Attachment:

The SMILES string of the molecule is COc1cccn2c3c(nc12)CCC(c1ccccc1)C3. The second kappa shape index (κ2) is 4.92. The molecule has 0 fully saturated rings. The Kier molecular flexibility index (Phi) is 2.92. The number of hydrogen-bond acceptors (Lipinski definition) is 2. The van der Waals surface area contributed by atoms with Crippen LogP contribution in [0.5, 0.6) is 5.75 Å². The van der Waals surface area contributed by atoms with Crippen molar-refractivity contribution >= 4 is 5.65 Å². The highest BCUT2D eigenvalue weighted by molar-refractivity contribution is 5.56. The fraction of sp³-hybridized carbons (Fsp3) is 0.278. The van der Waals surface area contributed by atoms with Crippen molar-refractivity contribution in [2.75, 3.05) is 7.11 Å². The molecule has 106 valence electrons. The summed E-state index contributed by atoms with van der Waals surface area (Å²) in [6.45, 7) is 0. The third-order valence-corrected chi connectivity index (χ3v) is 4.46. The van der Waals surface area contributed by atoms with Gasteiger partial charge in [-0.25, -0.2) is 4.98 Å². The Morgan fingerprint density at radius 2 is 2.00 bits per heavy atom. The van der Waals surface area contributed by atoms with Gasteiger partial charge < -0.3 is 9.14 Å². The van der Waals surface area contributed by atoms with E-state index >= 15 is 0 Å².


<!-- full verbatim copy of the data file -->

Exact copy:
The SMILES string of the molecule is COc1cccn2c3c(nc12)CCC(c1ccccc1)C3. The second kappa shape index (κ2) is 4.92. The molecule has 0 fully saturated rings. The Kier molecular flexibility index (Phi) is 2.92. The number of hydrogen-bond acceptors (Lipinski definition) is 2. The van der Waals surface area contributed by atoms with Crippen LogP contribution in [0.5, 0.6) is 5.75 Å². The van der Waals surface area contributed by atoms with Crippen molar-refractivity contribution >= 4 is 5.65 Å². The highest BCUT2D eigenvalue weighted by molar-refractivity contribution is 5.56. The fraction of sp³-hybridized carbons (Fsp3) is 0.278. The van der Waals surface area contributed by atoms with Crippen molar-refractivity contribution in [2.75, 3.05) is 7.11 Å². The molecule has 106 valence electrons. The summed E-state index contributed by atoms with van der Waals surface area (Å²) in [6.45, 7) is 0. The third-order valence-corrected chi connectivity index (χ3v) is 4.46. The van der Waals surface area contributed by atoms with Gasteiger partial charge in [-0.25, -0.2) is 4.98 Å². The Morgan fingerprint density at radius 2 is 2.00 bits per heavy atom. The van der Waals surface area contributed by atoms with Gasteiger partial charge < -0.3 is 9.14 Å². The van der Waals surface area contributed by atoms with E-state index >= 15 is 0 Å².